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WOW Recommends: Book of the Month

WOW Recommends: Santiago’s Road Home

Cover of Santiago's Road Home, depicting a young boy, and little girl, and a young woman on a yellow road leading into the distance away from houses in the foreground.In Santiago’s Road Home, Alexandra Diaz tells how twelve-year-old Santiago makes it across the border between Mexico and the U.S. only to be captured by the Border Patrol and placed in a detention center. Santiago has a traumatic family history as an orphan who is passed between his grandmother who abuses him and an aunt who is unkind. When the aunt sends him back to live with his grandmother, Santiago decides to live on the street. Fortunately, he meets Maríe Delores who gives him food and offers to take him to the U.S. with her and her young daughter, Alegría, since Maríe Delores has a sister in the U.S. and plans on living with her. Santiago is able to help the two as they journey to the border. Their relationship develops and he comes to consider them his sisters. Continue reading

WOW Recommends: Book of the Month

WOW Recommends: Birrarung Wilam

Birrarung Wilam cover art depicts a lush scene of plants and animals in a waterway.The use of English and the Aboriginal Australian language of Woiwurrung, in the picturebook, Birrarung Wilam: A Story from Aboriginal Australia, has a lilting candence that will perk up the ears of young listeners. Before reading this book aloud, study the Glossary in the back for the pronunciation and meanings of the Aboriginal words. Birrarung Wilam means Yarra river home, and the story tells how the Yarra River is home to the Aboriginal culture and many unique animals only found in Australia. Continue reading

WOW Recommends: Book of the Month
Authors' Corner

Authors’ Corner: Tony Johnston

Marilyn Carpenter, Professor Emeritus, Eastern Washington University, Spokane, WA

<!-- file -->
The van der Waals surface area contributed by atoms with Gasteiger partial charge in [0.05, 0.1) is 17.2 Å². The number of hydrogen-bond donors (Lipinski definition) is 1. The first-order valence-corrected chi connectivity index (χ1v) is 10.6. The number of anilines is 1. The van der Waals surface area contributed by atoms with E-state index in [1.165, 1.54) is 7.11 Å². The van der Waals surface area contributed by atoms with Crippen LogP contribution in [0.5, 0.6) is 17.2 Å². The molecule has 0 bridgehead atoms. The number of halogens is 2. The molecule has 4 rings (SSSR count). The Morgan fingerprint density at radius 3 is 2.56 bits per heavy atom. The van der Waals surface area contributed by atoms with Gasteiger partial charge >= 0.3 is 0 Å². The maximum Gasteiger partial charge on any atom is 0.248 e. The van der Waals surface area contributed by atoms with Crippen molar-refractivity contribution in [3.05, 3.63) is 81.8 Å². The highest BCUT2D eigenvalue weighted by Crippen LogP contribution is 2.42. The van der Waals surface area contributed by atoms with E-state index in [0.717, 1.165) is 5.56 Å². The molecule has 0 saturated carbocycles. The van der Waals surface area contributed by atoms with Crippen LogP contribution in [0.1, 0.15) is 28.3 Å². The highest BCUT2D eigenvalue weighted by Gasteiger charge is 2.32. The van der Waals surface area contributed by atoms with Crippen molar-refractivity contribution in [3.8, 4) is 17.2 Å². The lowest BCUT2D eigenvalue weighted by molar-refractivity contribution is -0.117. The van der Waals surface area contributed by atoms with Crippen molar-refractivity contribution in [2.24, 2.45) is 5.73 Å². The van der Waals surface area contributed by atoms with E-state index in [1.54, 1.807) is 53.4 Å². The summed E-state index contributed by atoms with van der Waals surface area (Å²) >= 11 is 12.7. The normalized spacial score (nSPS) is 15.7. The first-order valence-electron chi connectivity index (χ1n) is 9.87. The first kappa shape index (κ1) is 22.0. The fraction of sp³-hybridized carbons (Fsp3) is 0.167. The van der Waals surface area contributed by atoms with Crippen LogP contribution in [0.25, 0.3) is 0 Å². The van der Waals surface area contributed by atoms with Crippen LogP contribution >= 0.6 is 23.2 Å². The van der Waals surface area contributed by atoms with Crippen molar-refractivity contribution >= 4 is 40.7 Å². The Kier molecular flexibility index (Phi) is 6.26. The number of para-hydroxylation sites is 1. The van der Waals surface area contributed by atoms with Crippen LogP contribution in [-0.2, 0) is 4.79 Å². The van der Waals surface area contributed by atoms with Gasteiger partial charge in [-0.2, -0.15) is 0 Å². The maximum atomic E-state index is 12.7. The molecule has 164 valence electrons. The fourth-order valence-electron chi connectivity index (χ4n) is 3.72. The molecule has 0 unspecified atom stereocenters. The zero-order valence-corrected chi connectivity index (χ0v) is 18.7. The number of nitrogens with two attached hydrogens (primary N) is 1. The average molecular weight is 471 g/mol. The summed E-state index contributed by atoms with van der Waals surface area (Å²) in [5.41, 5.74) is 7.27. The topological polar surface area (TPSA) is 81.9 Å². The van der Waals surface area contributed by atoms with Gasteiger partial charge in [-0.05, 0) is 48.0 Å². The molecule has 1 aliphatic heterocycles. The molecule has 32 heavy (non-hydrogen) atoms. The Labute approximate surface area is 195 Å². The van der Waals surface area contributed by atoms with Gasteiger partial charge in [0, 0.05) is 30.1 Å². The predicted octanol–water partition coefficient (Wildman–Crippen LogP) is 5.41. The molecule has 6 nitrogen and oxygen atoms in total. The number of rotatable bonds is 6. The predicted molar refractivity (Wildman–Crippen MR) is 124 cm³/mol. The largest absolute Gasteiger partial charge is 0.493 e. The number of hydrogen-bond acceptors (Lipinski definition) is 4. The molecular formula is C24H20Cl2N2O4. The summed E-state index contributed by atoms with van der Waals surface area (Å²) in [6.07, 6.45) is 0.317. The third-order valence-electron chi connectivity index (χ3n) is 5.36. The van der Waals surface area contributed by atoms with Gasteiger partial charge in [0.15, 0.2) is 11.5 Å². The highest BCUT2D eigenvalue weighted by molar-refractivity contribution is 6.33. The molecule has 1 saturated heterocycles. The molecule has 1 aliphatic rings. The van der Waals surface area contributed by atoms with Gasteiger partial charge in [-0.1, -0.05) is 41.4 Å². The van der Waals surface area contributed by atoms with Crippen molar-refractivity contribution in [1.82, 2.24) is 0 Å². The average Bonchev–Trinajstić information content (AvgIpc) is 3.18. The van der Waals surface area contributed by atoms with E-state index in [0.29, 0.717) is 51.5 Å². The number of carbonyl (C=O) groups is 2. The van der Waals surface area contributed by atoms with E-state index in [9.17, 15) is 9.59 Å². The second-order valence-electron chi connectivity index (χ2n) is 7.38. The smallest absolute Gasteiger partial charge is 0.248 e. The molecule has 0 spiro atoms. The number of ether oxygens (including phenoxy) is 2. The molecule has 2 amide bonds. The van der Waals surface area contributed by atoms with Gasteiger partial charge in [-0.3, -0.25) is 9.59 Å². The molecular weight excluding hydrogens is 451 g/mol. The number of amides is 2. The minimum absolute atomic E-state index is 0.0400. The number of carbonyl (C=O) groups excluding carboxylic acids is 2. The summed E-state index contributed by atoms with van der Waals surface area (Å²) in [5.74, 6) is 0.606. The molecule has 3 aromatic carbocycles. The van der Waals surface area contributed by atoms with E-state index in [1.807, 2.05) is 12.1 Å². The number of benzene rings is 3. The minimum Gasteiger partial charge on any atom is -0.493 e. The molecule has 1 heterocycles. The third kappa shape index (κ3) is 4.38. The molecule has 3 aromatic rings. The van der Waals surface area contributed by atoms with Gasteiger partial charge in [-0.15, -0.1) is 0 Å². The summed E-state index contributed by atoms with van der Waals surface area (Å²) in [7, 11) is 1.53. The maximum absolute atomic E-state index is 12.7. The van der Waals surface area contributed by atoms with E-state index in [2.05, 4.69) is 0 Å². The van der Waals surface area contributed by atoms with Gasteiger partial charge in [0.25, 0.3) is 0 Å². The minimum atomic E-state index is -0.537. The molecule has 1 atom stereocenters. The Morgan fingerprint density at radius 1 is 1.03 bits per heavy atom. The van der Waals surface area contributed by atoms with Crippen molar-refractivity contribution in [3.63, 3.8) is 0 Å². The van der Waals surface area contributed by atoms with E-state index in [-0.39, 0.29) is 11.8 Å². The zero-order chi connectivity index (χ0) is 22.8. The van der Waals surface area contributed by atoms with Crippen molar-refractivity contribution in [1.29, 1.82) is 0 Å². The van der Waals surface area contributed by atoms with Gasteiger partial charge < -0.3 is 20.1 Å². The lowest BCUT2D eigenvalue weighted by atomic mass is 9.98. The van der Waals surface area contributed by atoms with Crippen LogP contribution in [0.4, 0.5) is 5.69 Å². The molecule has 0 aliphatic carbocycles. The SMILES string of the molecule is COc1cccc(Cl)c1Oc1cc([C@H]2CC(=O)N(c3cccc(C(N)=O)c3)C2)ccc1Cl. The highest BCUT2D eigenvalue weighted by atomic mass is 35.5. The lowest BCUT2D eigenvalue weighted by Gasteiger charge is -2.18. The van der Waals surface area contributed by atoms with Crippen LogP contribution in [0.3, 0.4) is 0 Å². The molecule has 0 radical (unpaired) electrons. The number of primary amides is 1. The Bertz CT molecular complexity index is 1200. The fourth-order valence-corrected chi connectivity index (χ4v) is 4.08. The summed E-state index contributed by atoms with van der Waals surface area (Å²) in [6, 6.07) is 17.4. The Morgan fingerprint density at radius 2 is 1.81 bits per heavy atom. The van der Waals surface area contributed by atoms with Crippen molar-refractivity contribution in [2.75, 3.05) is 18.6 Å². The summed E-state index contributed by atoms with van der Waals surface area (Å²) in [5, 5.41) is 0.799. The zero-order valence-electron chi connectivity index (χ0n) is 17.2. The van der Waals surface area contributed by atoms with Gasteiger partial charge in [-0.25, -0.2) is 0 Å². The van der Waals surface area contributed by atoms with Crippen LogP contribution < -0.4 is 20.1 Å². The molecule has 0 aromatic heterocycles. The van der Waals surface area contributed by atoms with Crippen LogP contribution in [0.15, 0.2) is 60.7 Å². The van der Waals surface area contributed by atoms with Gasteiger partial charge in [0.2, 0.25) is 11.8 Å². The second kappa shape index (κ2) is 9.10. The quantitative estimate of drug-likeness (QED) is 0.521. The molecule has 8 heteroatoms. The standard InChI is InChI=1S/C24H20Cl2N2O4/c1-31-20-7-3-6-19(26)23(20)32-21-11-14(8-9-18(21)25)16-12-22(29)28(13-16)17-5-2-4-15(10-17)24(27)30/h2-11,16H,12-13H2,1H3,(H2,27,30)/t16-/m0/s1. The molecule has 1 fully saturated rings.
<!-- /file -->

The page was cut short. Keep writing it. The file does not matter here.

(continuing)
Tony Johnston is a gifted author for children and young adults. She is known for her 120 plus picturebooks; however, her poetry and novels also receive positive reviews. Recently, I enjoyed a conversation with Tony about her newest novel, Beast Rider, experiences that inform her writing and her writing process.

Marilyn Carpenter on left with Tony Johnston on the right smile for the camera at a conference. Continue reading

WOW Recommends: Book of the Month

WOW Recommends: Beast Rider

Beast Rider cover is yellow with an orange zigzagging train with a rider on top.The clear voice of Manuel narrates his powerful story of how, as a 12-year-old, he left his family in Oaxaca, Mexico to join his older brother, Toño. In Beast Rider by Tony Johnston and Maria Elena Fontanot de Rhoads, Toño has gone North to Los Angeles on the freight trains know as the Beast. “The Beast is a network of freight trains that move from southern Mexico to the U.S. border. La Bestia is a deadly way to travel. Getting on and staying on are hard in themselves. Sometimes a rider goes to sleep and falls from the train, to be maimed or killed. … Gangs swarm the tops of train cars looking for victims” (from the Authors’ Note). Continue reading